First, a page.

"That doesn't sound good."

This time it's Andy's turn to explain. "Often, it's not. We have specialists for that sort of thing. As field agents, you detain the bastard and get him to a secure facility. From there, it's someone else's problem."

* * *

The houses around here are cheap and shit. Every one of them is falling in, and a row of six were burned out six months ago. Five people died. Now, there's workmen tearing down the insides and refuerbishing them. Good luck to them. There's a couple with bleached hair, but now I've got a drink inside me I can't miss the bastard. He's practically glowing. I point him out, and me and James go for the softly, softly approach.

Or we would, if James didn't get it in his head to do something really fucking stupid.

"You're under arrest!"

Right there, right then, I could see it all unfolding in front of me. Slow motion. Just like they say it happens in films, but worse, because you have to do something and you can't. The boyfriend turning and growing six inches, exhaling something with a stink of brimstone and all the heat of a furnace. Me diving towards it. James sat there as hellfire washed over his face and torso. The rest of the workers looking on in shock. Me being way, way too late.

I may not do tech, and I may not do scene of crime, but I can batter the shit out of something that just burned my trainee. I don't waste time checking on James. If I did, there'd be two corpses. Instead, I grip Nick's arm and twist it all the way up his back until I hear the shoulder pop and bones crunch. I slam his head into a wall for good measure until he stops struggling. Killing him would be a bad thing, but right now it'd feel so good.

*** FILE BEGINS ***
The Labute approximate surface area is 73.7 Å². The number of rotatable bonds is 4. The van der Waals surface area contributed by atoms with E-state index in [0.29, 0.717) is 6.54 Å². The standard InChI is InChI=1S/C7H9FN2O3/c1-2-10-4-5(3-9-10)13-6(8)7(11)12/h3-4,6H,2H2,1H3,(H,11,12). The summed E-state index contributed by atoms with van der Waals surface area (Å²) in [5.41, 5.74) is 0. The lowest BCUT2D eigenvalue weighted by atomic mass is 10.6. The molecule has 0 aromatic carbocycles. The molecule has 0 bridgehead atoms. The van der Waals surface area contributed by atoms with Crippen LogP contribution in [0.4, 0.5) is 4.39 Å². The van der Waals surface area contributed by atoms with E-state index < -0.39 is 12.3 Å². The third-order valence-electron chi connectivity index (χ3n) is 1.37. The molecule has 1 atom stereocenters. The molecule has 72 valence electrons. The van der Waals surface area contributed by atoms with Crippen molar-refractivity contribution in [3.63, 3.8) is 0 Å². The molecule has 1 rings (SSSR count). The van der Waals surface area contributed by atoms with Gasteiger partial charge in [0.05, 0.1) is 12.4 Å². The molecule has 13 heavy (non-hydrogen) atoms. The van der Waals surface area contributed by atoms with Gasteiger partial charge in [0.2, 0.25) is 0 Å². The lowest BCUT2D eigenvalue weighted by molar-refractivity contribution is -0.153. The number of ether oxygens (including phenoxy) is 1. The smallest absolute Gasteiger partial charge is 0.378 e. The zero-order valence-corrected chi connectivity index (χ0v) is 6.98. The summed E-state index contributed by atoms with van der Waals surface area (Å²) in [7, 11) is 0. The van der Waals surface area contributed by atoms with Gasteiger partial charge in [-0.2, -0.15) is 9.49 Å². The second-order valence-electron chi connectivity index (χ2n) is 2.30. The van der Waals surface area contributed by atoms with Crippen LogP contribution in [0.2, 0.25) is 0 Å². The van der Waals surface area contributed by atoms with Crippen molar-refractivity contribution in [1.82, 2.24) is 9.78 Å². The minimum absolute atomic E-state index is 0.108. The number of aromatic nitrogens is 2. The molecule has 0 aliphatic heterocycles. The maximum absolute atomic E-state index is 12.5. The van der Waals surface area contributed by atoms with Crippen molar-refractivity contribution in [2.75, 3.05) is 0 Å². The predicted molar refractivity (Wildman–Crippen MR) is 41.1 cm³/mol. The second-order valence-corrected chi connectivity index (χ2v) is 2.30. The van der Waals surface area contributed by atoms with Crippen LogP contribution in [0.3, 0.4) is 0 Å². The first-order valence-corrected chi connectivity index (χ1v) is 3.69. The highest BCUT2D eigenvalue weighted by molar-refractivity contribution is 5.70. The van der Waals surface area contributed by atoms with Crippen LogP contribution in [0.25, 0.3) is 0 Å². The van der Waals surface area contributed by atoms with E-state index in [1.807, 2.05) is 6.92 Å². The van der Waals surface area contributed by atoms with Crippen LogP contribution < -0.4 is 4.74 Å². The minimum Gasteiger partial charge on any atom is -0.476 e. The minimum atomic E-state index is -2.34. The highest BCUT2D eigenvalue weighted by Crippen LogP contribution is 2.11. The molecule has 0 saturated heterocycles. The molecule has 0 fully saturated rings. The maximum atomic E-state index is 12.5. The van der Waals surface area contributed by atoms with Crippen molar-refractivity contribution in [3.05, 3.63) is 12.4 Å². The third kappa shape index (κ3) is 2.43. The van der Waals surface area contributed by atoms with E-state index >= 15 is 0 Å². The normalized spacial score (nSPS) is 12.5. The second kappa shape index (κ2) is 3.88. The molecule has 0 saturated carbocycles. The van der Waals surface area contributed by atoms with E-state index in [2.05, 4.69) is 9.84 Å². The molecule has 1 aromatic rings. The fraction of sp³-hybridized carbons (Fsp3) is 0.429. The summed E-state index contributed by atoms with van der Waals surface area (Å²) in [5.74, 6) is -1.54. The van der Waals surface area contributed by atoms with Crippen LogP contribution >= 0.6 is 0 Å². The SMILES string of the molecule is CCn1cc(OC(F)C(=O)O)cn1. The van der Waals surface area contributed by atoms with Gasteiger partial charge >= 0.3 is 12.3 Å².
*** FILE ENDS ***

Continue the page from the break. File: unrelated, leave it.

Only once he stops moving do I look around.

"One of you bastards call for an ambulance. Now." I drop their mate in a bloody heap for emphasis, and there's a general scramble for mobile phones. I grab one in the chaos and dial the boss.

"It's all gone tits-up."

"How bad?"

"James is down. Dunno how bad until the ambulance gets here."

"The demon?"

"The host was injured being taken into custody pending a full exorcism."

"Not too badly, I hope."

I look back at James, his skin blackened. In the distance, sirens wail."

"Not in the circumstances, boss." I hang up and wait for the ambulance.
Tags: fiction, site

  • The Great Migration, Take 2

    This is my last post to Livejournal. If you don't already know why, you haven't been paying attention. I moved my main activity over to…

  • Party On, Dudes

    I wrote a thing on Virtue Signalling in Bill & Ted's Excellent Adventure. Originally posted at Dreamwidth, where people have commented. Please…

  • Pounded in the Butt by my Atypical Neurochemistry

    With thanks to Chuck Tingle. Let’s talk about mental health for a minute. Specifically, my experiences, because I can’t really talk…

  • Post a new comment


    Comments allowed for friends only

    Anonymous comments are disabled in this journal

    default userpic

    Your reply will be screened

    Your IP address will be recorded